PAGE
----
In order to maximize the effectiveness of our pedagogies, we must understand how our pedagogies align with prevailing theories of cognition and motivation and design our pedagogies according to this understanding. When implementing Contributing Student Pedagogies (CSPs), students are expected to make meaningful contributions to the learning of their peers, and consequently, instructors inherently give students power and control over elements of the class. With this loss of power, instructors will become more aware that the quality of the learning environment will depend on the level of students' motivation and engagement rather than the instructor's mastery of content or techniques. Given this greater reliance on student motivation, we will discuss how motivation theories such as Self-Determination Theory (SDT) match and support the use of CSP and how CSP can be used to promote students' intrinsic motivation (IM) to learn. We conclude with examples of how we use principles of SDT to guide our design and use of CSP. We will particularly focus on how we changed the discussion sections of a large, required, sophomore-level class on digital logic and computer organization at a large, research university at relatively low-cost to the presiding class instructor.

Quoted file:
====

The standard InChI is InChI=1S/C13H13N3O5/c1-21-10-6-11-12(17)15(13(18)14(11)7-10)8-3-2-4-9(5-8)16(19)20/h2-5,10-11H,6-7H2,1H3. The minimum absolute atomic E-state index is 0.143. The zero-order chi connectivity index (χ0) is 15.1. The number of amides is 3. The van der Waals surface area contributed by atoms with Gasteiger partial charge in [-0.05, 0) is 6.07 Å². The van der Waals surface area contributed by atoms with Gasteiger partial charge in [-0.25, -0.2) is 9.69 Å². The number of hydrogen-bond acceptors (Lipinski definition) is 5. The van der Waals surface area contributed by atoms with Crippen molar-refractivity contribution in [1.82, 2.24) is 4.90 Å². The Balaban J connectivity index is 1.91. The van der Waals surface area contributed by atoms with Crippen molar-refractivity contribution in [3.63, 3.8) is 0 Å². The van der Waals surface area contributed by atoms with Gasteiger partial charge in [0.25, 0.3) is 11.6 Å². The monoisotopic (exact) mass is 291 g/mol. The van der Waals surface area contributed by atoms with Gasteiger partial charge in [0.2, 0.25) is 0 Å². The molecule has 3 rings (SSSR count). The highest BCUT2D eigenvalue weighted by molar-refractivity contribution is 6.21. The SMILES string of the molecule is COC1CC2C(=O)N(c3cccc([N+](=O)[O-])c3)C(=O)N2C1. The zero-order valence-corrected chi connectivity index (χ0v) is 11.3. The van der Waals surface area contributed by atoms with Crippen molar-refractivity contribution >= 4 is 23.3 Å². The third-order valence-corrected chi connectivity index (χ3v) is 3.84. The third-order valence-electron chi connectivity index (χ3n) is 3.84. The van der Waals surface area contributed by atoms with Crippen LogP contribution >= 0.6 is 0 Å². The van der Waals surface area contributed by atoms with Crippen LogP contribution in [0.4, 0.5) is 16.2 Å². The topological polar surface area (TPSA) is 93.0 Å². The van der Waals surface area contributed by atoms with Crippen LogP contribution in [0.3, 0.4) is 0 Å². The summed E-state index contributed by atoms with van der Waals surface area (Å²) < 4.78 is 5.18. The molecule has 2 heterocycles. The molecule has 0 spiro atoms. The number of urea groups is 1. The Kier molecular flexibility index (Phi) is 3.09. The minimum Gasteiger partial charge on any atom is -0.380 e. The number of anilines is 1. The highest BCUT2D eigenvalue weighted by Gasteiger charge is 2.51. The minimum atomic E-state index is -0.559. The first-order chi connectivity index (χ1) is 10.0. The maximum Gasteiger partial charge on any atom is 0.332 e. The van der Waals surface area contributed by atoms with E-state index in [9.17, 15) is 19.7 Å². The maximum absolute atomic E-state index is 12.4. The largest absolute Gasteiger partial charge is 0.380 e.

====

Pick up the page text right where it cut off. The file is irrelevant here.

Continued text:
- computer architecture
- contributing student pedagogies
- intrinsic motivation
ASJC Scopus subject areas
- Computer Science(all)